The Zapatista “Social Netwar” in Mexico

Protests in Moldova Explode, With Help of Twitter, by Ellen Barry of NY Times (April 7, 2009)
A crowd of more than 10,000 young Moldovans materialized seemingly out of nowhere on Tuesday to protest against Moldova’s Communist leadership, ransacking government buildings and clashing with the police. The sea of young people reflected the deep generation gap that has developed in Moldova, and the protesters used their generation’s tools, gathering the crowd by enlisting text-messaging, Facebook and Twitter, the social messaging network.
The protesters created their own searchable tag on Twitter, rallying Moldovans to join and propelling events in this small former Soviet state onto a Twitter list of newly popular topics, so people around the world could keep track. By Tuesday night, the seat of government had been badly battered and scores of people had been injured. But riot police had regained control of the president’s offices and Parliament Wednesday.

Activists beyond Virtual Borders: Internet-Mediated Networks and Informational Politics in China, by Guobin Yang (25th Aug 2006)
This article analyzes the main features and political functions of Chinese Internet–mediated networks that inhabit and traverse online and offline realms and that derive strength from their amphibious character whether they are primarily based online or offline. Internet–mediated networks in China shape the rules, practices, and institutions of Chinese politics by engaging in information politics, symbolic politics, leverage politics, and accountability politics. They influence the governance of Chinese cyberspace and Chinese society most visibly by contributing to the rise of an informational politics. The article identifies prominent features of this informational politics and discusses how new norms about information and information technologies are articulated and contested and what implications they have for democratic struggles in China. The case studies explored here involve environmental protection and those involving physical harm to vulnerable individuals.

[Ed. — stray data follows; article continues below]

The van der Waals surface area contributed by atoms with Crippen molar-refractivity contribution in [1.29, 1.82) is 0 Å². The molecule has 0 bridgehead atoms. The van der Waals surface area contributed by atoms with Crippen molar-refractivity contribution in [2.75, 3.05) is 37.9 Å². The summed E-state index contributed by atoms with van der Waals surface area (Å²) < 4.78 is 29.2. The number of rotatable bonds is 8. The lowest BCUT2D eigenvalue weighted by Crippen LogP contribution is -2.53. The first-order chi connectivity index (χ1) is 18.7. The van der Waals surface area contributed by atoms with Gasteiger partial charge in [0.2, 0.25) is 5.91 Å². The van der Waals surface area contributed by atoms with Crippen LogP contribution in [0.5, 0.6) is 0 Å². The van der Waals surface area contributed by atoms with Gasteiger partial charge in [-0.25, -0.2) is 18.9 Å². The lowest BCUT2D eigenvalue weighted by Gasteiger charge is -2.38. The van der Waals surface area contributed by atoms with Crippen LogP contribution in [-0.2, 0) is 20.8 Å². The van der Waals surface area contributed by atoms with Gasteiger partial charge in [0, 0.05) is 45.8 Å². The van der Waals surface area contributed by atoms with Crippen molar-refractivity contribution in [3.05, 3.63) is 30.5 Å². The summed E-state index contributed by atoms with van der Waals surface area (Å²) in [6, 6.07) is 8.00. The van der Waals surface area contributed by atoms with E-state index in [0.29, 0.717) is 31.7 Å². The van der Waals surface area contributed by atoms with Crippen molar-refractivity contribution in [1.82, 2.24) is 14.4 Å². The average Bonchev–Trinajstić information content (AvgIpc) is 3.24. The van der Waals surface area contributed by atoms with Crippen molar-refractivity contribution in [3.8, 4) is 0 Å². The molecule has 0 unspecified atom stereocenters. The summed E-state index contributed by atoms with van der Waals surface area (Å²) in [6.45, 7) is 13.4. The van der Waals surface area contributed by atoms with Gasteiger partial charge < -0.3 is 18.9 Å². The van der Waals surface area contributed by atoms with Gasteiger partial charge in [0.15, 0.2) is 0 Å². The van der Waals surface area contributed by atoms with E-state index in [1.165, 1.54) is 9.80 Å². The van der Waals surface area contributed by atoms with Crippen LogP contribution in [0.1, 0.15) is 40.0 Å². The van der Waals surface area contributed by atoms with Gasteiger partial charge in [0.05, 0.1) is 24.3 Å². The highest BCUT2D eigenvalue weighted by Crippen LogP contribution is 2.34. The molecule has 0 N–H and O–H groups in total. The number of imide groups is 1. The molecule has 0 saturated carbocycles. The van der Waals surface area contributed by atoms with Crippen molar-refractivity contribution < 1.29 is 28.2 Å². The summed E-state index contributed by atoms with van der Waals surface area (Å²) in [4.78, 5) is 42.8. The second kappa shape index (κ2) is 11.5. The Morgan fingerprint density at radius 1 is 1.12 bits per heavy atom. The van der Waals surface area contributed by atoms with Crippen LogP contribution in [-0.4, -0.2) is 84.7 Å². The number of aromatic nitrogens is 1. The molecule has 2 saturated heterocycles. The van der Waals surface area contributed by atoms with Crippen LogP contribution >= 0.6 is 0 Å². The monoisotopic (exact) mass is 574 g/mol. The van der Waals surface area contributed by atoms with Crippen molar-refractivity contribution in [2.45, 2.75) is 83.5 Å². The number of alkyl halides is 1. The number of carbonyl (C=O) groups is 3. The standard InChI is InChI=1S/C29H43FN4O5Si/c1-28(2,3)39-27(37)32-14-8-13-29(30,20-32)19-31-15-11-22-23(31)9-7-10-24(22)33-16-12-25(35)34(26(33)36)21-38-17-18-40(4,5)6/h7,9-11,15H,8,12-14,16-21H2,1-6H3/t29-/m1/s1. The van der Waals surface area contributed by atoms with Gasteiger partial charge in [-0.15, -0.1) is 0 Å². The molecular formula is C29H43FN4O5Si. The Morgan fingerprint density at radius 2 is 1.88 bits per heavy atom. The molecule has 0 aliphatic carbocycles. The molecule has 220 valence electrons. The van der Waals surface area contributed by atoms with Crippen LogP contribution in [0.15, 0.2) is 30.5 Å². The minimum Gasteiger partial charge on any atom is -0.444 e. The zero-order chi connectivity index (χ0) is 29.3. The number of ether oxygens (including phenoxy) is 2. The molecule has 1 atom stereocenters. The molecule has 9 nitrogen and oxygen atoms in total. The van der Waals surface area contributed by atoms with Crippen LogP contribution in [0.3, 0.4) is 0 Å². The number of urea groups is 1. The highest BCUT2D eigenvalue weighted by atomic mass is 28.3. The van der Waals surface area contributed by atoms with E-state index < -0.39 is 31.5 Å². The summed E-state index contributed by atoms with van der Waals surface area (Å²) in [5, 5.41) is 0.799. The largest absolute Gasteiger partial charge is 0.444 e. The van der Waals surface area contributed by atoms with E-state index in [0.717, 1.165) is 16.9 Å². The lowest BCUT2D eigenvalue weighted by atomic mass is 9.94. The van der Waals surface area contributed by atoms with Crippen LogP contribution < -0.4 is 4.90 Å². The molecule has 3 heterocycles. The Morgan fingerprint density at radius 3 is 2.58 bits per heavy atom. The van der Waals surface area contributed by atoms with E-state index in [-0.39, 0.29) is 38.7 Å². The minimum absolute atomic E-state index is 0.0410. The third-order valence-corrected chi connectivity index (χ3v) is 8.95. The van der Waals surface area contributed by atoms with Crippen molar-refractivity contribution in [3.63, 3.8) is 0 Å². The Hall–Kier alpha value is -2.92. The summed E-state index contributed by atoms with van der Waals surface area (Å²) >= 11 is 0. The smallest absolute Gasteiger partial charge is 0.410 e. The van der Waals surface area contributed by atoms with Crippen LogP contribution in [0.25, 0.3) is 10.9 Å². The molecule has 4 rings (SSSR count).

The Internet in China: breakneck growth and activism: jell-o, push ups, alpaca sheep, and human flesh search engines, by Trebor Scholz (April 2009)

Internet Activism working timeline
Ushahidi, which means “testimony” in Swahili, is an open-source platform that crowdsources crisis information. Allowing anyone to submit crisis information through text messaging using a mobile phone, email or web form.